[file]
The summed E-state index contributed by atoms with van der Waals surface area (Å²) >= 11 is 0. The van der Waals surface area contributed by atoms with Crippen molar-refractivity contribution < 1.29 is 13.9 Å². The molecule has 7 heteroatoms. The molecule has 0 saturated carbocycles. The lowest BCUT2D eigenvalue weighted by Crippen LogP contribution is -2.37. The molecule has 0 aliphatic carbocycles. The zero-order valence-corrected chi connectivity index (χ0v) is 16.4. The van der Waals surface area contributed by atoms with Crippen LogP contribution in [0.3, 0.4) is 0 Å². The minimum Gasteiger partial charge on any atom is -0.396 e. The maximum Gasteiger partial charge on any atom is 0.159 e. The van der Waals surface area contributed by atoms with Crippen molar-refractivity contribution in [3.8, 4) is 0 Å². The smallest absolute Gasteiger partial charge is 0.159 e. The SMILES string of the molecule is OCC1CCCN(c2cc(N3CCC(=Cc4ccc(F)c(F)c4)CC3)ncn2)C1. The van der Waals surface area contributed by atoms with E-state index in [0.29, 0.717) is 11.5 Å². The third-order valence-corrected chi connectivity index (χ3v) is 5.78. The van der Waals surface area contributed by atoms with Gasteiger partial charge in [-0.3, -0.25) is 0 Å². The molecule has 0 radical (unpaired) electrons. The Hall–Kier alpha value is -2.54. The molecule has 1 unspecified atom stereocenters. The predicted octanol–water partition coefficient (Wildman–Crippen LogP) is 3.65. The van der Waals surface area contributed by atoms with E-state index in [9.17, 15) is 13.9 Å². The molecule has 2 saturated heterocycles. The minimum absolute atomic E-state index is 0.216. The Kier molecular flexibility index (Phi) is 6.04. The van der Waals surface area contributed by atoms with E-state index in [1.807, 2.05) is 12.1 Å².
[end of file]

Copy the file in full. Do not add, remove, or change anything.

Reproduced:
The summed E-state index contributed by atoms with van der Waals surface area (Å²) >= 11 is 0. The van der Waals surface area contributed by atoms with Crippen molar-refractivity contribution < 1.29 is 13.9 Å². The molecule has 7 heteroatoms. The molecule has 0 saturated carbocycles. The lowest BCUT2D eigenvalue weighted by Crippen LogP contribution is -2.37. The molecule has 0 aliphatic carbocycles. The zero-order valence-corrected chi connectivity index (χ0v) is 16.4. The van der Waals surface area contributed by atoms with Crippen LogP contribution in [0.3, 0.4) is 0 Å². The minimum Gasteiger partial charge on any atom is -0.396 e. The maximum Gasteiger partial charge on any atom is 0.159 e. The van der Waals surface area contributed by atoms with Crippen molar-refractivity contribution in [3.8, 4) is 0 Å². The smallest absolute Gasteiger partial charge is 0.159 e. The SMILES string of the molecule is OCC1CCCN(c2cc(N3CCC(=Cc4ccc(F)c(F)c4)CC3)ncn2)C1. The van der Waals surface area contributed by atoms with E-state index in [0.29, 0.717) is 11.5 Å². The third-order valence-corrected chi connectivity index (χ3v) is 5.78. The van der Waals surface area contributed by atoms with Gasteiger partial charge in [-0.3, -0.25) is 0 Å². The molecule has 0 radical (unpaired) electrons. The Hall–Kier alpha value is -2.54. The molecule has 1 unspecified atom stereocenters. The predicted octanol–water partition coefficient (Wildman–Crippen LogP) is 3.65. The van der Waals surface area contributed by atoms with E-state index in [9.17, 15) is 13.9 Å². The molecule has 2 saturated heterocycles. The minimum absolute atomic E-state index is 0.216. The Kier molecular flexibility index (Phi) is 6.04. The van der Waals surface area contributed by atoms with E-state index in [1.807, 2.05) is 12.1 Å².